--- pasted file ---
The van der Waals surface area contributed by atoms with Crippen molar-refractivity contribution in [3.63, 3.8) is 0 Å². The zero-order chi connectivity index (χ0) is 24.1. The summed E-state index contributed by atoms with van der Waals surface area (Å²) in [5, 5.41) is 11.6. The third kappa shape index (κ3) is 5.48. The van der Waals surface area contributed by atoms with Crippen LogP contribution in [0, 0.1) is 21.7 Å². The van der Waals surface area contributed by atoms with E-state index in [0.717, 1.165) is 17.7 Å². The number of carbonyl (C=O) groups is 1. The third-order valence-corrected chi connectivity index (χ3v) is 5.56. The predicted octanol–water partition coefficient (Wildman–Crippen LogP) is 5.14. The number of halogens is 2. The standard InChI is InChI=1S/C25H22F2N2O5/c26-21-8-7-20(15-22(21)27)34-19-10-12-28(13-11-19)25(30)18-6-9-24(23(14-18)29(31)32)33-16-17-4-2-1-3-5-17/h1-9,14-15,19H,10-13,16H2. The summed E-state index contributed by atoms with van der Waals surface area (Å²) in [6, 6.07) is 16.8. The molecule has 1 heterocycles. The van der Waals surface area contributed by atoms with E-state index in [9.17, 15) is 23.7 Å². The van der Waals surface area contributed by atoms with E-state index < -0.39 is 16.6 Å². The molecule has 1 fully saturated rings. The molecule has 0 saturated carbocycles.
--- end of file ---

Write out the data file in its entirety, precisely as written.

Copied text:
The van der Waals surface area contributed by atoms with Crippen molar-refractivity contribution in [3.63, 3.8) is 0 Å². The zero-order chi connectivity index (χ0) is 24.1. The summed E-state index contributed by atoms with van der Waals surface area (Å²) in [5, 5.41) is 11.6. The third kappa shape index (κ3) is 5.48. The van der Waals surface area contributed by atoms with Crippen LogP contribution in [0, 0.1) is 21.7 Å². The van der Waals surface area contributed by atoms with E-state index in [0.717, 1.165) is 17.7 Å². The number of carbonyl (C=O) groups is 1. The third-order valence-corrected chi connectivity index (χ3v) is 5.56. The predicted octanol–water partition coefficient (Wildman–Crippen LogP) is 5.14. The number of halogens is 2. The standard InChI is InChI=1S/C25H22F2N2O5/c26-21-8-7-20(15-22(21)27)34-19-10-12-28(13-11-19)25(30)18-6-9-24(23(14-18)29(31)32)33-16-17-4-2-1-3-5-17/h1-9,14-15,19H,10-13,16H2. The summed E-state index contributed by atoms with van der Waals surface area (Å²) in [6, 6.07) is 16.8. The molecule has 1 heterocycles. The van der Waals surface area contributed by atoms with E-state index in [9.17, 15) is 23.7 Å². The van der Waals surface area contributed by atoms with E-state index < -0.39 is 16.6 Å². The molecule has 1 fully saturated rings. The molecule has 0 saturated carbocycles.